But this is only part of the BRI story. Many BRI projects are actually funded by Chinese firms taking on domestic debt. Chinese banks have always been somewhat reluctant to lend to private companies pursuing BRI projects, said Mr Andrew Collier, a China analyst at Orient Capital Research, preferring to lend to or through state-owned enterprises. This aversion has become more pronounced as the risks of the scheme become clearer, he added.

So while the debt trap for developing nations grabs the headlines, less discussed – at least outside China – is the potential debt trap for Chinese companies that have sought to capitalise on BRI. Sino Great Wall embodies at least some of the pitfalls, having taken on large amounts of debt from Chinese banks to fund its rapid expansion overseas. When the Chinese authorities introduced a deleveraging policy and tightened access to credit in 2017 and 2018, Sino Great Wall as caught out.

Sino Great Wall made a name for itself in domestic construction and interior decoration. But as China’s economy began to slow, it started focusing increasingly on winning contracts abroad. This overseas business began to accelerate from late 2015, when Sino Great Wall listed in Shenzhen through a reverse takeover of a textile manufacturer. It soon won dozens of contracts in countries such as Cambodia, Sri Lanka, Indonesia, the Philippines, Kuwait, Algeria and Myanmar. According to company filings in 2018, it had secured international orders totalling 40 billion yuan.

Its foreign growth aligned closely with the rollout of BRI. In its 2017 annual report, Sino Great Wall noted that of the $168.59 billion in revenue that flowed to Chinese companies in foreign engineering and construction contracts, more than half was generated from 61 countries partnering on BRI. While overall revenue from these contracts was 5.8 percent in 2017, in BRI countries it was 12.6 percent. This prompted Sino Great Wall to note that the “implementation of the National Strategy of ’One Belt, One Road’ will provide a good opportunity for the company’s overseas business development”. 

For the first few years business seemed good, but signs of trouble began to appear last year, when its revenue and net profit fell for the first time. In June 2018, the company’s share price halved almost overnight, and shortly afterward it revealed in its mid-year financial report that its overdue debt stood at 653 million yuan. By September that figure had ballooned to more than 1.6 billion yuan and the shares of founder Mr Chen Lu, 34 percent of the company’s total stock, had been frozen, along with some company accounts. Soon banks were filing legal action over unpaid debts.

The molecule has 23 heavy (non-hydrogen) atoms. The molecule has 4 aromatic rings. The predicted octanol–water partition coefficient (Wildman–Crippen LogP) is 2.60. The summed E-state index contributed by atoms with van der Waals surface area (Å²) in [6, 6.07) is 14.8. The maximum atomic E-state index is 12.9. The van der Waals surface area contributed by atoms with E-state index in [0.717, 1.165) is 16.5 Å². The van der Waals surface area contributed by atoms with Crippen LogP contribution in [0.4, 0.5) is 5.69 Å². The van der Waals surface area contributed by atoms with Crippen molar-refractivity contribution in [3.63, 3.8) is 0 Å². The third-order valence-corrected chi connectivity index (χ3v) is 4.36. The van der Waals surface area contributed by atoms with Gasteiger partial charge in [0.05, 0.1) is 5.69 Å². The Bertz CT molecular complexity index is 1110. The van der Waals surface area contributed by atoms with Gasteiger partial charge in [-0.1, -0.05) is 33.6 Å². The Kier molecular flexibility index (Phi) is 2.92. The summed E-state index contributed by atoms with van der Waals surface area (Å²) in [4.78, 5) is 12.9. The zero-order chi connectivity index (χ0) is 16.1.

Sino Great Wall’s major problem seems to be an inability to secure payments from companies giving it EPC contracts, which in turn forced it to seek short-term financing to fill the gap. In its 2018 annual report, it lists more than 5 billion yuan of accounts receivable, or money owed. Five debtors account for 46.5 percent of the total, including China Harbor Engineering Company, Powerchina Construction, Oxley Gem (Cambodia), Henan No.1 Thermal Power Construction and Cambodia Petrochemical.

But Sino Great Wall was not just a victim of government policy changes and bad debtors. An investigation by the China Securities Regulatory Commission also uncovered a range of breaches at Sino Great Wall, including a failure to properly update investors about major projects and transactions with companies that appeared to have no real business. In its 2018 annual report, Sino Great Wall said it was still under investigation for “suspected illegal information disclosure”. If found to have committed a “major illegal act”, it could face suspension or delisting, the company said.

Collier from Orient Capital Research said Sino Great Wall appeared to have made some “pretty bad choices” and taken on projects in countries where it could not be sure of receiving payment.

“Unless they’ve got guarantees from state banks and state contractors, a company that gets involved with shoddy projects overseas is on the hook for them,” he said.

“They probably believed that BRI would be an opportunity because banks would lend to them. If that’s the case then they’ve miscalculated,” he said. “[Chinese] banks have got increasingly concerned about these so-called BRI loans and … they’ve tightened up a lot of the lending.”

Source: Frontier Myanmar